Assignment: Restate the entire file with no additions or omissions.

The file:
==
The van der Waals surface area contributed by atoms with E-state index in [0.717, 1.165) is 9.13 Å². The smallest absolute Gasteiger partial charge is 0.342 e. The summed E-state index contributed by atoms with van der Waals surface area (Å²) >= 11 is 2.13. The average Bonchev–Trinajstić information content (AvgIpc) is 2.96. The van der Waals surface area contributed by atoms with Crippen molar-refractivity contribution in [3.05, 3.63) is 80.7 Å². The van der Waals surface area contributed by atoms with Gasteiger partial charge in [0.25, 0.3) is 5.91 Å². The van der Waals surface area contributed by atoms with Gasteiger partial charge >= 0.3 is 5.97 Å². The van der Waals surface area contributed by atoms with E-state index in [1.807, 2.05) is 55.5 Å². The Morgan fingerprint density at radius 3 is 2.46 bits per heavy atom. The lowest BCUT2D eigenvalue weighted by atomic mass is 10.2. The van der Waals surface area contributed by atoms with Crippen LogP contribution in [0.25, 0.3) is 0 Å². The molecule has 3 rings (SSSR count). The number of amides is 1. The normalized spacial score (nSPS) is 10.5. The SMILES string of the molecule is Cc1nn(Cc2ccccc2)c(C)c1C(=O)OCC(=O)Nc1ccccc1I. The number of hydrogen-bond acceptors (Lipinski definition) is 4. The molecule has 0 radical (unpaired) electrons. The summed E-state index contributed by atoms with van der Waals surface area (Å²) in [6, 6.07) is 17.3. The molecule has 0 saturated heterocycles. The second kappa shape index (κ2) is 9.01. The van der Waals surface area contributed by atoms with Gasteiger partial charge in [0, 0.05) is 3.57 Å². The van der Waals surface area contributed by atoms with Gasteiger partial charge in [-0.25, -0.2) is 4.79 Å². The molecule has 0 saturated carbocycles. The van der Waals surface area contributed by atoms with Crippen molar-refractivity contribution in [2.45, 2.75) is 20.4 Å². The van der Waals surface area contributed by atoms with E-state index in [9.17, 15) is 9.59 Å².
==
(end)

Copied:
The van der Waals surface area contributed by atoms with E-state index in [0.717, 1.165) is 9.13 Å². The smallest absolute Gasteiger partial charge is 0.342 e. The summed E-state index contributed by atoms with van der Waals surface area (Å²) >= 11 is 2.13. The average Bonchev–Trinajstić information content (AvgIpc) is 2.96. The van der Waals surface area contributed by atoms with Crippen molar-refractivity contribution in [3.05, 3.63) is 80.7 Å². The van der Waals surface area contributed by atoms with Gasteiger partial charge in [0.25, 0.3) is 5.91 Å². The van der Waals surface area contributed by atoms with Gasteiger partial charge >= 0.3 is 5.97 Å². The van der Waals surface area contributed by atoms with E-state index in [1.807, 2.05) is 55.5 Å². The Morgan fingerprint density at radius 3 is 2.46 bits per heavy atom. The lowest BCUT2D eigenvalue weighted by atomic mass is 10.2. The van der Waals surface area contributed by atoms with Crippen LogP contribution in [0.25, 0.3) is 0 Å². The molecule has 3 rings (SSSR count). The number of amides is 1. The normalized spacial score (nSPS) is 10.5. The SMILES string of the molecule is Cc1nn(Cc2ccccc2)c(C)c1C(=O)OCC(=O)Nc1ccccc1I. The number of hydrogen-bond acceptors (Lipinski definition) is 4. The molecule has 0 radical (unpaired) electrons. The summed E-state index contributed by atoms with van der Waals surface area (Å²) in [6, 6.07) is 17.3. The molecule has 0 saturated heterocycles. The second kappa shape index (κ2) is 9.01. The van der Waals surface area contributed by atoms with Gasteiger partial charge in [0, 0.05) is 3.57 Å². The van der Waals surface area contributed by atoms with Gasteiger partial charge in [-0.25, -0.2) is 4.79 Å². The molecule has 0 saturated carbocycles. The van der Waals surface area contributed by atoms with Crippen molar-refractivity contribution in [2.45, 2.75) is 20.4 Å². The van der Waals surface area contributed by atoms with E-state index in [9.17, 15) is 9.59 Å².